How does a SIMPLE IRA plan work?

A SIMPLE IRA must be set up by or for each eligible employee and all contributions to the plan must go to it. The company can choose to have each employee select the financial institution for receiving his or her SIMPLE IRA plan contributions or the contributions will go to an employer-designated financial institution.

Their are two employer contribution options:

Option 1: Matching contribution up to 3% of employee compensation.

For option 1, the company will contribute to your SIMPLE IRA a matching contribution equal to your salary reduction contributions. The matching limit is up to a limit of 3% of your compensation for the year. In other words, the employer will match the employees’ contributions dollar-for-dollar up to 3% of each employee’s compensation. The employee can contribute up to the maximum amount if he or she chooses.

Here are some examples to help illustrate Option 1:

Example 1: Employee contributes 5% of her salary to her SIMPLE IRA under Option 1.

Kalani Doe makes $35,000 per year at her company Care for Life. She contributes 5% of her compensation ($1,750) to her SIMPLE IRA. The Care for Life matching contribution is $1,050 (3% of $35,000). Therefore the total contribution to Kalani’s SIMPLE IRA that year is $2,800 (her $1,750 contribution plus Care for Life’s $1,050 contribution).

Example 2: Employee contributes 2% of her salary to her SIMPLE IRA under Option 1.

Malia Doe makes $35,000 per year and contributes 2% of her compensation ($700) to her SIMPLE IRA. The Care for Life matching contribution is also $700 (2% of $35,000) since the match is 2%.* Therefore the total contribution to Malia’s SIMPLE IRA that year is $1,400 (her $700 contribution plus Care for Life’s $700 contribution).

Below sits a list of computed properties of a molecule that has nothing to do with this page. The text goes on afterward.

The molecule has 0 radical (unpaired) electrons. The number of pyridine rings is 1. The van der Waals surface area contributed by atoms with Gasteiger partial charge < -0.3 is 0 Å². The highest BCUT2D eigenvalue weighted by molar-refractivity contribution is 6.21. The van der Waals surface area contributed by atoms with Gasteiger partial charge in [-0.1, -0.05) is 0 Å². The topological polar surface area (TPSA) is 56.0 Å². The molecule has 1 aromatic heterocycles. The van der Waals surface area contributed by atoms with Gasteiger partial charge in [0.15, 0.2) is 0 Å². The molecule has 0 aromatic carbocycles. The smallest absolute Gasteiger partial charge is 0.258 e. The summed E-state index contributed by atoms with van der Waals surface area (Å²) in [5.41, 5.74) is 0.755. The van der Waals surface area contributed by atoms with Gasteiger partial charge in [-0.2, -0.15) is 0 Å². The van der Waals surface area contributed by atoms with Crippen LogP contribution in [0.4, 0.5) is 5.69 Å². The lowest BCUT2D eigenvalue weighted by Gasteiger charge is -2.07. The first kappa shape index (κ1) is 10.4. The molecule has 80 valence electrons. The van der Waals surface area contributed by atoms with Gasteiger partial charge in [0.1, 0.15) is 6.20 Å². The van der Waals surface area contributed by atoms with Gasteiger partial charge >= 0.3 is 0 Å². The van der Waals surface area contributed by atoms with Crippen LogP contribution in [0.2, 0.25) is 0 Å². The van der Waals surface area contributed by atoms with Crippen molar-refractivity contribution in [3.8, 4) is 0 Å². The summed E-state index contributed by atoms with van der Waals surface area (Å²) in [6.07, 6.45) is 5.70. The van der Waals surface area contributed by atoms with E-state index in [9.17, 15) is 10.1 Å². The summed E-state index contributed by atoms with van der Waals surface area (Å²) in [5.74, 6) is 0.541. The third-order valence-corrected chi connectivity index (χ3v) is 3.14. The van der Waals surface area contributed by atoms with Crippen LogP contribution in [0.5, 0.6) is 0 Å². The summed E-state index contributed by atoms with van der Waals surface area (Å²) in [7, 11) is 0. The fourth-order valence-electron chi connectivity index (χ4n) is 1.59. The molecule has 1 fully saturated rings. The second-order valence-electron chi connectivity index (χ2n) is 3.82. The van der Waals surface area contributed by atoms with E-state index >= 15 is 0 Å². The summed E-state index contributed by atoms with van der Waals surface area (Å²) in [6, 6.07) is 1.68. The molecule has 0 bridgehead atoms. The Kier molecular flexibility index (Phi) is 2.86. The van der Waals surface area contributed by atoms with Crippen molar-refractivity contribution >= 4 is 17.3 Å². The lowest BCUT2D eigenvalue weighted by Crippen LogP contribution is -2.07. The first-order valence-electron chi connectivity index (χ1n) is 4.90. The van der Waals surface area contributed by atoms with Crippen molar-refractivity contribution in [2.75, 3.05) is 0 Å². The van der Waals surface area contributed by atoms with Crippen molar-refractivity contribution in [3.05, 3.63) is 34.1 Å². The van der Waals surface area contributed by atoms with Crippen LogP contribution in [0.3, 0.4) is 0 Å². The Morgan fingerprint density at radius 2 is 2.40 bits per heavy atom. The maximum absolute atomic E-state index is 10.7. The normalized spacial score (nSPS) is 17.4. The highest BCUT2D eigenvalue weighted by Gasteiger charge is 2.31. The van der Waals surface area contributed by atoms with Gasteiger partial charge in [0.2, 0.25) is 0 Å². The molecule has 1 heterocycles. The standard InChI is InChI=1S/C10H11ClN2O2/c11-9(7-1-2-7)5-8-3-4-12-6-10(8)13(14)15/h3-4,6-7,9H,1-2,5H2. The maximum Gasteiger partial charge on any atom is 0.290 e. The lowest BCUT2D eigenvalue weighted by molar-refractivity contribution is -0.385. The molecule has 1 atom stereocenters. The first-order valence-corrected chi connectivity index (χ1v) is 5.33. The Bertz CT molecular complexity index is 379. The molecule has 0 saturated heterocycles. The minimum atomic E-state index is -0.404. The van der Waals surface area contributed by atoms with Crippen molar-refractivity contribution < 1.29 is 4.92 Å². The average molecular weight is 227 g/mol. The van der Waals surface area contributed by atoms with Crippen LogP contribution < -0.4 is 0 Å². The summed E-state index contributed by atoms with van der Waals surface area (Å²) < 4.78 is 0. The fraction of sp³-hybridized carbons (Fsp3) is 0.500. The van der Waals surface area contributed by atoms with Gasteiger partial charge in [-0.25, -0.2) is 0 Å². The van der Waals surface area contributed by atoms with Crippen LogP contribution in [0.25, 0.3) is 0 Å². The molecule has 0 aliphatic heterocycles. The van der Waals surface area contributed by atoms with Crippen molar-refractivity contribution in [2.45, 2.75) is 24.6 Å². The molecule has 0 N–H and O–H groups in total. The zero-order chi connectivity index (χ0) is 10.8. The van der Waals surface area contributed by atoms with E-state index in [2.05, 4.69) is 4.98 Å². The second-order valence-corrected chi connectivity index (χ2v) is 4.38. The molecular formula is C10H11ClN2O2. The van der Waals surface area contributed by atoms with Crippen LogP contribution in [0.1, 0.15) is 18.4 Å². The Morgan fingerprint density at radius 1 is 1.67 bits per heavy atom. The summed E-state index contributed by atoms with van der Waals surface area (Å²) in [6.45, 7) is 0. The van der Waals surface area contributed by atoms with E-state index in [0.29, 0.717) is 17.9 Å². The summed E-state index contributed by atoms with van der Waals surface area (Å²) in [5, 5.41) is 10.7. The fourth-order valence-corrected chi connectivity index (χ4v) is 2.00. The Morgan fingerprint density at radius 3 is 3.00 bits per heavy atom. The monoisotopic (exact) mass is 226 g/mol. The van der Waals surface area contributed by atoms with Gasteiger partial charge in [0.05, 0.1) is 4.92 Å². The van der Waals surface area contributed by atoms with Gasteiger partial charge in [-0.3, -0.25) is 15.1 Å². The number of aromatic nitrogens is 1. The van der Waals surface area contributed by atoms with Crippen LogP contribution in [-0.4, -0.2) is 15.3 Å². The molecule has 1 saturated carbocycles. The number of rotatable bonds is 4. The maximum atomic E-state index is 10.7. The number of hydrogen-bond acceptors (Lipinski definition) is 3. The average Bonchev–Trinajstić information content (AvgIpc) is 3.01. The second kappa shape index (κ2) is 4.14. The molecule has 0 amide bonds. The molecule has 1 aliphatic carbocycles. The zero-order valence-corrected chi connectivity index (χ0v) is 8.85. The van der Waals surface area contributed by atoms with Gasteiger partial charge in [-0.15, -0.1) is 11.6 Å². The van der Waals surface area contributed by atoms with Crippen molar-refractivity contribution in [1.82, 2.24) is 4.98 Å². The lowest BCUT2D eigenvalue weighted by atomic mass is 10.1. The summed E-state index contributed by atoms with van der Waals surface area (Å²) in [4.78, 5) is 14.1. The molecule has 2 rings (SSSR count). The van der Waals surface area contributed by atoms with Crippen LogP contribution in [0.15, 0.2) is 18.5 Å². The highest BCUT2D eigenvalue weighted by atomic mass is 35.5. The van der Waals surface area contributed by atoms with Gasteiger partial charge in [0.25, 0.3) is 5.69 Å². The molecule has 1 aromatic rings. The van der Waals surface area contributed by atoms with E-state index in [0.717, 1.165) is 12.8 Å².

*To take fully advantage of the SIMPLE IRA plan, it is recommended that an employee contribute up to 3% of her salary to take advantage of the company’s matching contributions.

Option 2: 2% “non-elective” contribution for each eligible employee.

For Option 2, the employer will contribute 2% of each eligible employee’s compensation whether or not the employee chooses to contribute. In other words even if an eligible employee doesn’t contribute to his or her SIMPLE IRA, that employee will still receive an employer contribution to his or her SIMPLE IRA equal to 2% of his or her compensation. The employee can still contribute up to the maximum amount. F

Here are some examples to help illustrate Option 2:

Example 1: Employee does not contribute or participate in the SIMPLE IRA Plan under Option 2.

Micah Doe makes $35,000 per year at his company Care for Life. He does not participate in his company’s SIMPLE IRA plan. The company must still contribute $700 (2% of $35,000). Therefore the total contribution to Micah’s SIMPLE IRA that year is $700.